Homeland Insecurity: Why "No-Fly" Just Doesn't Fly

Wednesday, 03 February 2010 08:44 By Randall Amster JD and PhD, t r u t h o u t | News Analysis | name.

Homeland Insecurity: Why "No-Fly" Just Doesn
(Image: Lance Page / t r u t h o u t; Adapted: Steffen Jakob, Anderson Mancini)

Here's a quick quiz: What do Ted Kennedy, Cat Stevens and Nelson Mandela have in common? Okay, so that's an easy one for you folks with attention spans longer than it takes to type out a tweet. Indeed, all of these luminaries have appeared on the "No-Fly List," also known as the "Terrorist Watch List," which is used to prevent suspect persons from being able to fly on commercial aircraft in or out of the United States. The list was established after 9/11, and is estimated to contain perhaps half a million names, although its precise workings are shrouded by the vicissitudes of "national security."

Following the Christmas Day bombing attempt, it has been reported by CNN that "the US government has lowered the threshold for information deemed important enough to put suspicious individuals on a watch list or no-fly list, or have their visa revoked." Officials have stated that "the new standard is much lower than before December 25. For example, decisions could be taken to put someone on a no-fly list or a watch list based on one credible source, instead of the previous standard of using multiple sources." As Wired subsequently reported, not everyone on a "watch list" automatically winds up on the "no fly list," although the implications of being on any incarnation of these lists can include immediate arrest, the collection of biometric data, information being gathered about contacts, and notification of local "fusion centers" that bring together law enforcement agencies at all levels.

Potential abuses of such all-encompassing and secretive powers are obvious, ranging from relatively minor inconveniences such as travel delays to more serious breaches of basic constitutional rights; as the ACLU has observed, the No-Fly List "is so broad that it is certain to include many people who pose no danger and have done nothing illegal." At an even more basic level, practices and policies of this sort brush up against the spirit of the 1976 Church Committee Report on intelligence abuses in the US, which warned in unequivocal terms that "unless new and tighter controls are established by legislation, domestic intelligence activities threaten to undermine our democratic society and fundamentally alter its nature." If anything, the ensuing decades have brought about a move away from the report's recommendations, and in the process have taken us closer to the predicted demise of democracy.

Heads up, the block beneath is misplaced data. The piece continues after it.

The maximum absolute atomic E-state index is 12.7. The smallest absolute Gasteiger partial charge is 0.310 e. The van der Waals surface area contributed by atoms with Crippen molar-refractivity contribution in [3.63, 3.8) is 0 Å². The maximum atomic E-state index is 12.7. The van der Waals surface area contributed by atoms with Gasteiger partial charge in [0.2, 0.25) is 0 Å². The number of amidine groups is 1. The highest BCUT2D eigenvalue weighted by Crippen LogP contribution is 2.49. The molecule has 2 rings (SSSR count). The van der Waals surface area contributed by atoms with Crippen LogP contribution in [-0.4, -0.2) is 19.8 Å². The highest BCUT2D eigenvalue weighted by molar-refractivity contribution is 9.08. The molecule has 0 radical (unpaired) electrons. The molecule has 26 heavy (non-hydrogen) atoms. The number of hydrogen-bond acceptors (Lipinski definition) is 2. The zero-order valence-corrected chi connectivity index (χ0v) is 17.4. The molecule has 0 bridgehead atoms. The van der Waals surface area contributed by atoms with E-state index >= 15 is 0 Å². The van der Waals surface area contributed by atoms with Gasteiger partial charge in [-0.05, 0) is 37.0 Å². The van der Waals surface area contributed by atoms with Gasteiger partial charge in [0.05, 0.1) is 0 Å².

Obviously, these are crucial concerns that deserve to be explored at length. And yet, despite their pragmatic repercussions, there is a sense in which these issues can become something of a theoretical abstraction deployed in the service of expounding upon the Orwellian nature of our emerging surveillance society. As tempting as this is, I have more mundane notions in mind here. These policies impact actual people, their friends and families, and their ability to travel unfettered. They keep the populace in a state of fear and anxiety, grant clandestine officials control over our lives, and justify deeper incursions into not only our civil liberties but our capacities to live freely as well. In short, such policies are dehumanizing, rendering us mere data points in a complex matrix that exists beyond our purview.

One of these dehumanized points of data, however, now has a name and a face. A longtime friend has recently been informed that he is persona non grata in the US, having found himself on the No-Fly List without explanation or meaningful opportunity for rebuttal. Because of this, he has had to cancel a speaking tour here, in which he was to visit universities and community centers around the country, discussing his three new books as well as topics including social movements and political theory. It means that he won't be able to visit with friends and colleagues or to forge new connections here around his life's work. It also places a potentially permanent constraint on his travel to the US, and an official taint on his character as well.